Roman Rescue

In 1987 my cousin Paul an I took a trip to Paris where we met with our French friend, Ariane, and after several weeks of exploring France together we three decided to take a trip to Rome by train.

It was an overnight train so unfortunately we weren’t able to see much of the rest of Italy, but we awoke arriving in a station in Rome, where an Italian woman graciously lead us by foot to our hotel, which we would have had difficulty finding otherwise.

The three of us spent the next few days exploring that impressive ancient city, walking up to ten miles each day in the hot sun.

One afternoon we stopped to rest in a cafe across the street from the Roman Colosseum, where we sat at an outdoor table under an umbrella and ordered some cold drinks.

I must have finished my drink first because I told Ariane and Paul that I wanted to photograph the Colosseum from a nearby park adjacent to the massive structure. So I left them there, promising to return shortly.

I remember that the park was on a little hill across the street from the Colosseum: a large span of grass largely shaded by giant canopied pines.

I only just arrived when I saw a little girl, perhaps three years old, on the pathway not far from where I stood. She sobbed, and cried “Mamma! Mamma!” Shockingly, no one else was visible in the entire park.

The moment swept over me like a wave as I realized that my vacation plans were about to change—for there was no way I was going to leave this little girl alone in the park.

But what do do? Pick her up and go get help—and run the risk that someone might see me and think that I was abducting her? And what about Ariane and Paul, waiting for me at the cafe and expecting me to soon return?

I squatted down to appear less threatening to the little girl and spoke to her softly, repeating the one word I knew she understood.

“Are you looking for your mamma?” I said. “Shall I help you find your mamma?”

She calmed down a little and mumbled “mamma” among words in Italian that I did not understand.

I saw that the nearest signs of civilization—and possible help—was a group of shops on the ground floor of an old, multi-story building perhaps a hundred yards away.

I stood and gestured to the little girl to follow me, being careful to maintain my distance while being watchful for any signs of her parents. I spoke to her softly, knowing she could not understand what I said but that my words reassured her.

Her face was sad but she stopped crying and followed me closely as we slowly walked together toward the shops.

Finally, we approached what looked to be a small travel agency. I held the door open for the little girl and we went inside.

“Do you speak English?” I blurted out to the man behind the counter. “Yes,” he said. Thank goodness!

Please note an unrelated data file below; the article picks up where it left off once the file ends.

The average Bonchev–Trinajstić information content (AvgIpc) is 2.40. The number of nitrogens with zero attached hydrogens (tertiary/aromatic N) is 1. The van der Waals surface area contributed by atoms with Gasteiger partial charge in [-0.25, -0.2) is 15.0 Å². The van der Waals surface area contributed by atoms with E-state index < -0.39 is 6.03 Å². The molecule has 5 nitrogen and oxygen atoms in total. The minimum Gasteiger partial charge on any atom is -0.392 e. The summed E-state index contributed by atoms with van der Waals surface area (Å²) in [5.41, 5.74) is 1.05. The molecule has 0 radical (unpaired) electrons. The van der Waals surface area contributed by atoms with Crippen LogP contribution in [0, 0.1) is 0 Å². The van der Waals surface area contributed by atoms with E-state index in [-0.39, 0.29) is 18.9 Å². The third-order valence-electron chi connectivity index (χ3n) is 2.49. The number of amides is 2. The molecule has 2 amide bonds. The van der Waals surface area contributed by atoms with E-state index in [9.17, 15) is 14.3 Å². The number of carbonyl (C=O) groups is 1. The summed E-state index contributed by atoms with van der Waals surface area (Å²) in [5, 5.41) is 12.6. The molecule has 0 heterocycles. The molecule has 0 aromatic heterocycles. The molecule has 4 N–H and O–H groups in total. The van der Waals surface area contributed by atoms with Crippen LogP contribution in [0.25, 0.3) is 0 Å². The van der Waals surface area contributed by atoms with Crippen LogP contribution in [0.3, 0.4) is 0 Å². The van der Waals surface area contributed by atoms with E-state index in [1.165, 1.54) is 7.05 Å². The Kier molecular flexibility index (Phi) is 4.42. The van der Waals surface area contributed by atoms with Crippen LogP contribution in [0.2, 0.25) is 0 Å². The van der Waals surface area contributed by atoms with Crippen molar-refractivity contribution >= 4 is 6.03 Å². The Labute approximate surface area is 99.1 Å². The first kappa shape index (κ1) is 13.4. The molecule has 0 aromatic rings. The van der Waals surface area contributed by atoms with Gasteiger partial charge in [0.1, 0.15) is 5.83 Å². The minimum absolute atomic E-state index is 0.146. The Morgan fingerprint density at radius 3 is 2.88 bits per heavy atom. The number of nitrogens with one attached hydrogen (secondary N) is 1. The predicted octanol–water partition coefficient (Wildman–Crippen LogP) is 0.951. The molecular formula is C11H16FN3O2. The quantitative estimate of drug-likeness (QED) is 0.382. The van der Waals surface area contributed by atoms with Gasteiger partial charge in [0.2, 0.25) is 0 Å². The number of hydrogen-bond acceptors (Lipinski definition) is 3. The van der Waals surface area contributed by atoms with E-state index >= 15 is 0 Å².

I tried my best to explain the situation to him: I was an American tourist, taking photographs. I found this little girl in the park, without her parents. Could he please help?

He looked at me suspiciously, a little annoyed. He stepped around the counter to get a better look at the little girl. He spoke a few words to her in Italian, and she responded.

A woman entered the room from a door in the back (the man’s wife?) and the tone immediately changed for the better. She spoke to her husband in Italian and he to her, and I had the feeling that she overheard the conversation I had with the man when I entered.

The woman approached the little girl, spoke to her in a kind voice, and sat her in a chair. The man wanted me to show him where I found the child, so we went outside and walked toward the park, where I pointed out where I first encountered her. On the way back to the shop someone threw a bucket of liquid from a window high above, which nearly splashed on us. The man yelled up and gestured wildly, just like in an Italian movie.

Back in the shop the man and woman spoke to one another again, and finally the man said to me “We will call the police,” and gestured to the woman, who placed the call.

I didn’t feel comfortable dumping my problem of the little girl on him, and I could tell he wasn’t comfortable with that scenario either. Plus, I now felt responsible for her and wanted to make sure she was safe. So I decided to stay and see it through—hoping that Ariane and Paul wouldn’t worry too much about me being gone for so long.

After perhaps 15 minutes had passed, the telephone rang. It was the police. The child’s parents were with them, seeking their help in finding their child. All was well!

Before long a police car arrived to transport the child back to her parents. She was placed in the back seat. “They want to meet you and thank you,” one of the two policemen said to me in English.

“Please send them my regards,” I said, "but my friends are waiting and I must get back to them.”

We all shook hands then, smiles all around, and the last I saw of the little girl was her small head in the back seat of the police car as it drove away. I returned to Ariane and Paul with a story to tell.